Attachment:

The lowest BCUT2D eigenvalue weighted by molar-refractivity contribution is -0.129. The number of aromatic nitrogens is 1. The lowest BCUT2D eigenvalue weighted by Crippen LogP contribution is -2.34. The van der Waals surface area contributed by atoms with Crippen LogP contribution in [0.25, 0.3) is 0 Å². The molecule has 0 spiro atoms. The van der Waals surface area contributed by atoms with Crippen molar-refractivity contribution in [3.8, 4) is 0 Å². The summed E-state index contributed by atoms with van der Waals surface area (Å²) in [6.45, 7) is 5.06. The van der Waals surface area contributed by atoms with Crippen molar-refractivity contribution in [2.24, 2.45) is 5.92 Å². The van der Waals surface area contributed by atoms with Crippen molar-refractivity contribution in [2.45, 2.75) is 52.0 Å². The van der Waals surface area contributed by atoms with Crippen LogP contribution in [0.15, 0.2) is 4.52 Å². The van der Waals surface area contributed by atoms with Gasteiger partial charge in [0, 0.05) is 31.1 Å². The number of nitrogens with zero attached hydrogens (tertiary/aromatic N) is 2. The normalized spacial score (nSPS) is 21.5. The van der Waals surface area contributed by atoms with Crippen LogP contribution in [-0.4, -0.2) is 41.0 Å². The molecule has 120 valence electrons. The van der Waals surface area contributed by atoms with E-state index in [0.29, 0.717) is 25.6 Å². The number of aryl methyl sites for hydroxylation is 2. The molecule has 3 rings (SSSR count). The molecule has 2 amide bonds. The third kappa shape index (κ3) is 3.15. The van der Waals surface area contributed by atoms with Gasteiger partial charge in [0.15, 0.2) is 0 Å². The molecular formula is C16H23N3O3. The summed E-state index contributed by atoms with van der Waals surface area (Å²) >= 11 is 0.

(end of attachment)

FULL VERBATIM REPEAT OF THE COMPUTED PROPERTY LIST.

The lowest BCUT2D eigenvalue weighted by molar-refractivity contribution is -0.129. The number of aromatic nitrogens is 1. The lowest BCUT2D eigenvalue weighted by Crippen LogP contribution is -2.34. The van der Waals surface area contributed by atoms with Crippen LogP contribution in [0.25, 0.3) is 0 Å². The molecule has 0 spiro atoms. The van der Waals surface area contributed by atoms with Crippen molar-refractivity contribution in [3.8, 4) is 0 Å². The summed E-state index contributed by atoms with van der Waals surface area (Å²) in [6.45, 7) is 5.06. The van der Waals surface area contributed by atoms with Crippen molar-refractivity contribution in [2.24, 2.45) is 5.92 Å². The van der Waals surface area contributed by atoms with Crippen molar-refractivity contribution in [2.45, 2.75) is 52.0 Å². The van der Waals surface area contributed by atoms with Crippen LogP contribution in [0.15, 0.2) is 4.52 Å². The van der Waals surface area contributed by atoms with Gasteiger partial charge in [0, 0.05) is 31.1 Å². The number of nitrogens with zero attached hydrogens (tertiary/aromatic N) is 2. The normalized spacial score (nSPS) is 21.5. The van der Waals surface area contributed by atoms with Crippen LogP contribution in [-0.4, -0.2) is 41.0 Å². The molecule has 120 valence electrons. The van der Waals surface area contributed by atoms with E-state index in [0.29, 0.717) is 25.6 Å². The number of aryl methyl sites for hydroxylation is 2. The molecule has 3 rings (SSSR count). The molecule has 2 amide bonds. The third kappa shape index (κ3) is 3.15. The van der Waals surface area contributed by atoms with Gasteiger partial charge in [0.15, 0.2) is 0 Å². The molecular formula is C16H23N3O3. The summed E-state index contributed by atoms with van der Waals surface area (Å²) >= 11 is 0.